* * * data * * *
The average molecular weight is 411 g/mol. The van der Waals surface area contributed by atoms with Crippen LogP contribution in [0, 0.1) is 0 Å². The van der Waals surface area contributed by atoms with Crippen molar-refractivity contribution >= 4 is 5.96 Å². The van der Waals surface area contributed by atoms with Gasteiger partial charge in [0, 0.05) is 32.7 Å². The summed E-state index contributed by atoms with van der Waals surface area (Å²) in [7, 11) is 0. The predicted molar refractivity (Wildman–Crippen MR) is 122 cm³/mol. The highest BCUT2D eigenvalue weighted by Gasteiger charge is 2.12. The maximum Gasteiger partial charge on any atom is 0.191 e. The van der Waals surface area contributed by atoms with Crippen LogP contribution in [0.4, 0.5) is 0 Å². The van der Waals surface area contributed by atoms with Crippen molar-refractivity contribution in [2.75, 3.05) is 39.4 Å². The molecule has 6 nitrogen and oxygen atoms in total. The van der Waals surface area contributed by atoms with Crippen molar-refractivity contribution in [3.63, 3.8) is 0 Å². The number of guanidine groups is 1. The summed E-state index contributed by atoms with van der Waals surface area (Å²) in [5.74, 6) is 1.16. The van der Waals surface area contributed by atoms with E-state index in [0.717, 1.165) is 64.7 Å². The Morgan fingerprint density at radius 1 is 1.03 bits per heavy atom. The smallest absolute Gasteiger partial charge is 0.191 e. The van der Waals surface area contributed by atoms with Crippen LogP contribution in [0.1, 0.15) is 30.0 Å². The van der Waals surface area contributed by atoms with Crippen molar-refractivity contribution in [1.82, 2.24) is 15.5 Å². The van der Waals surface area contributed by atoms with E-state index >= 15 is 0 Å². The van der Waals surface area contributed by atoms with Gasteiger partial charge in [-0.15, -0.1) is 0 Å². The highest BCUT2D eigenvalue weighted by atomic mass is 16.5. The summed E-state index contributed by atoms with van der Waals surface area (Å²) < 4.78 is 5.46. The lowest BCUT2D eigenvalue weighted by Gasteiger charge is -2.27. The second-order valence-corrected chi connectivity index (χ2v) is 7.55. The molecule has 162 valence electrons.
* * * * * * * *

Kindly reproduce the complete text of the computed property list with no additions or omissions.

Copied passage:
The average molecular weight is 411 g/mol. The van der Waals surface area contributed by atoms with Crippen LogP contribution in [0, 0.1) is 0 Å². The van der Waals surface area contributed by atoms with Crippen molar-refractivity contribution >= 4 is 5.96 Å². The van der Waals surface area contributed by atoms with Gasteiger partial charge in [0, 0.05) is 32.7 Å². The summed E-state index contributed by atoms with van der Waals surface area (Å²) in [7, 11) is 0. The predicted molar refractivity (Wildman–Crippen MR) is 122 cm³/mol. The highest BCUT2D eigenvalue weighted by Gasteiger charge is 2.12. The maximum Gasteiger partial charge on any atom is 0.191 e. The van der Waals surface area contributed by atoms with Crippen LogP contribution in [0.4, 0.5) is 0 Å². The van der Waals surface area contributed by atoms with Crippen molar-refractivity contribution in [2.75, 3.05) is 39.4 Å². The molecule has 6 nitrogen and oxygen atoms in total. The van der Waals surface area contributed by atoms with Crippen molar-refractivity contribution in [3.63, 3.8) is 0 Å². The number of guanidine groups is 1. The summed E-state index contributed by atoms with van der Waals surface area (Å²) in [5.74, 6) is 1.16. The van der Waals surface area contributed by atoms with E-state index in [0.717, 1.165) is 64.7 Å². The Morgan fingerprint density at radius 1 is 1.03 bits per heavy atom. The smallest absolute Gasteiger partial charge is 0.191 e. The van der Waals surface area contributed by atoms with Crippen LogP contribution in [0.1, 0.15) is 30.0 Å². The van der Waals surface area contributed by atoms with Crippen molar-refractivity contribution in [1.82, 2.24) is 15.5 Å². The van der Waals surface area contributed by atoms with E-state index >= 15 is 0 Å². The van der Waals surface area contributed by atoms with Gasteiger partial charge in [-0.15, -0.1) is 0 Å². The highest BCUT2D eigenvalue weighted by atomic mass is 16.5. The summed E-state index contributed by atoms with van der Waals surface area (Å²) < 4.78 is 5.46. The lowest BCUT2D eigenvalue weighted by Gasteiger charge is -2.27. The second-order valence-corrected chi connectivity index (χ2v) is 7.55. The molecule has 162 valence electrons.